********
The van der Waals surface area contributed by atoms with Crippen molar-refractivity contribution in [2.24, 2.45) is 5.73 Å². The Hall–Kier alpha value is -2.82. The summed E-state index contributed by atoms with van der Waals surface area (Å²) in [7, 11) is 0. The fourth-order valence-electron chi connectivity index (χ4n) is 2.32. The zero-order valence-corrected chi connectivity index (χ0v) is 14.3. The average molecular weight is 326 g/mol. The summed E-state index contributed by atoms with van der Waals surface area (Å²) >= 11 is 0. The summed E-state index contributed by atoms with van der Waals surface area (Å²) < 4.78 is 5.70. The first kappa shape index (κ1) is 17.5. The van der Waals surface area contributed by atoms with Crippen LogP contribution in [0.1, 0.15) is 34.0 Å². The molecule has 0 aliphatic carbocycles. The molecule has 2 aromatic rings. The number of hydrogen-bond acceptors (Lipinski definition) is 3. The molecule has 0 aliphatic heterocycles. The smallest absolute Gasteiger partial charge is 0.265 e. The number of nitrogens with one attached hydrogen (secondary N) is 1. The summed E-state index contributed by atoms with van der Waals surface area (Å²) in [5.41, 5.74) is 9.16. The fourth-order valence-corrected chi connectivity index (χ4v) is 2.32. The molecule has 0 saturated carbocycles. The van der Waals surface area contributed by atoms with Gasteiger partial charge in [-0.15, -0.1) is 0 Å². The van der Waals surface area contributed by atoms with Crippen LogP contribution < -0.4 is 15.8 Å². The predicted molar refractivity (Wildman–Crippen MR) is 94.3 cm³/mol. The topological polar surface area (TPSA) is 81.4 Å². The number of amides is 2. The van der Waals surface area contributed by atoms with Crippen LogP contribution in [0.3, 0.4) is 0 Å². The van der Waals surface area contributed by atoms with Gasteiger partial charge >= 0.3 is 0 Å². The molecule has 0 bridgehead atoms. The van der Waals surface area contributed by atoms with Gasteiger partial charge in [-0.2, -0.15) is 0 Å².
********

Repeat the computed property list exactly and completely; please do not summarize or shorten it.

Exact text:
The van der Waals surface area contributed by atoms with Crippen molar-refractivity contribution in [2.24, 2.45) is 5.73 Å². The Hall–Kier alpha value is -2.82. The summed E-state index contributed by atoms with van der Waals surface area (Å²) in [7, 11) is 0. The fourth-order valence-electron chi connectivity index (χ4n) is 2.32. The zero-order valence-corrected chi connectivity index (χ0v) is 14.3. The average molecular weight is 326 g/mol. The summed E-state index contributed by atoms with van der Waals surface area (Å²) >= 11 is 0. The summed E-state index contributed by atoms with van der Waals surface area (Å²) < 4.78 is 5.70. The first kappa shape index (κ1) is 17.5. The van der Waals surface area contributed by atoms with Crippen LogP contribution in [0.1, 0.15) is 34.0 Å². The molecule has 0 aliphatic carbocycles. The molecule has 2 aromatic rings. The number of hydrogen-bond acceptors (Lipinski definition) is 3. The molecule has 0 aliphatic heterocycles. The smallest absolute Gasteiger partial charge is 0.265 e. The number of nitrogens with one attached hydrogen (secondary N) is 1. The summed E-state index contributed by atoms with van der Waals surface area (Å²) in [5.41, 5.74) is 9.16. The fourth-order valence-corrected chi connectivity index (χ4v) is 2.32. The molecule has 0 saturated carbocycles. The van der Waals surface area contributed by atoms with Gasteiger partial charge in [-0.15, -0.1) is 0 Å². The van der Waals surface area contributed by atoms with Crippen LogP contribution < -0.4 is 15.8 Å². The predicted molar refractivity (Wildman–Crippen MR) is 94.3 cm³/mol. The topological polar surface area (TPSA) is 81.4 Å². The number of amides is 2. The van der Waals surface area contributed by atoms with Crippen LogP contribution in [0.3, 0.4) is 0 Å². The van der Waals surface area contributed by atoms with Gasteiger partial charge >= 0.3 is 0 Å². The molecule has 0 bridgehead atoms. The van der Waals surface area contributed by atoms with Gasteiger partial charge in [-0.2, -0.15) is 0 Å².